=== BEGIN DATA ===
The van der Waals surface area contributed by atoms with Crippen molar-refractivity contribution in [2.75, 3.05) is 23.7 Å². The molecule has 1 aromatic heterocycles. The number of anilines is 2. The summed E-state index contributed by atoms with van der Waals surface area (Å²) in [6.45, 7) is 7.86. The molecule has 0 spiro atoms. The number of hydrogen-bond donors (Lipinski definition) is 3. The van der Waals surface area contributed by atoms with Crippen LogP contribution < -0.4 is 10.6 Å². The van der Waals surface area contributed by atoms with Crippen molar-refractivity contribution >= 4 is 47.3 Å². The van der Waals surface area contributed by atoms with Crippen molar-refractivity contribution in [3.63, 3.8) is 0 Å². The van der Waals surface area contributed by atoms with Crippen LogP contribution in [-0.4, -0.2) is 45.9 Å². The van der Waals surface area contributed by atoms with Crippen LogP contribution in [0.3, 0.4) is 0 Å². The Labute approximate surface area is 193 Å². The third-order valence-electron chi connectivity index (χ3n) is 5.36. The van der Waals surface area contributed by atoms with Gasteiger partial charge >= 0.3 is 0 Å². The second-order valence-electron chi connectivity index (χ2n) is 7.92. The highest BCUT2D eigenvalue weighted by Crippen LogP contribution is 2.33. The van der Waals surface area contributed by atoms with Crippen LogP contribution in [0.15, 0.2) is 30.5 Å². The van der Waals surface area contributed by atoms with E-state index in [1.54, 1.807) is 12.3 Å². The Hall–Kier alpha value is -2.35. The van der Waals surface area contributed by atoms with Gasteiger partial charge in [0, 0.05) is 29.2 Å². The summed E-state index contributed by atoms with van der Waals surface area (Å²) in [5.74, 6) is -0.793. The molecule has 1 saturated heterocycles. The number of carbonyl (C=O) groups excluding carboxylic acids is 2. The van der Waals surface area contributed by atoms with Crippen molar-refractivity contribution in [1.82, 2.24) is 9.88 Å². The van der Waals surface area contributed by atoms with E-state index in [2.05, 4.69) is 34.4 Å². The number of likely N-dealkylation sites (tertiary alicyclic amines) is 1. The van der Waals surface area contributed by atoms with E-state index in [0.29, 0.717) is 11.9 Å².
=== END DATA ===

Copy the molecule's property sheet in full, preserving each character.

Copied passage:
The van der Waals surface area contributed by atoms with Crippen molar-refractivity contribution in [2.75, 3.05) is 23.7 Å². The molecule has 1 aromatic heterocycles. The number of anilines is 2. The summed E-state index contributed by atoms with van der Waals surface area (Å²) in [6.45, 7) is 7.86. The molecule has 0 spiro atoms. The number of hydrogen-bond donors (Lipinski definition) is 3. The van der Waals surface area contributed by atoms with Crippen LogP contribution < -0.4 is 10.6 Å². The van der Waals surface area contributed by atoms with Crippen molar-refractivity contribution >= 4 is 47.3 Å². The van der Waals surface area contributed by atoms with Crippen molar-refractivity contribution in [3.63, 3.8) is 0 Å². The van der Waals surface area contributed by atoms with Crippen LogP contribution in [-0.4, -0.2) is 45.9 Å². The van der Waals surface area contributed by atoms with Crippen LogP contribution in [0.3, 0.4) is 0 Å². The Labute approximate surface area is 193 Å². The third-order valence-electron chi connectivity index (χ3n) is 5.36. The van der Waals surface area contributed by atoms with Gasteiger partial charge >= 0.3 is 0 Å². The second-order valence-electron chi connectivity index (χ2n) is 7.92. The highest BCUT2D eigenvalue weighted by Crippen LogP contribution is 2.33. The van der Waals surface area contributed by atoms with Crippen LogP contribution in [0.15, 0.2) is 30.5 Å². The van der Waals surface area contributed by atoms with E-state index in [1.54, 1.807) is 12.3 Å². The Hall–Kier alpha value is -2.35. The van der Waals surface area contributed by atoms with Gasteiger partial charge in [0, 0.05) is 29.2 Å². The summed E-state index contributed by atoms with van der Waals surface area (Å²) in [5.74, 6) is -0.793. The molecule has 1 saturated heterocycles. The number of carbonyl (C=O) groups excluding carboxylic acids is 2. The van der Waals surface area contributed by atoms with Crippen molar-refractivity contribution in [1.82, 2.24) is 9.88 Å². The van der Waals surface area contributed by atoms with E-state index in [2.05, 4.69) is 34.4 Å². The number of likely N-dealkylation sites (tertiary alicyclic amines) is 1. The van der Waals surface area contributed by atoms with E-state index in [0.29, 0.717) is 11.9 Å².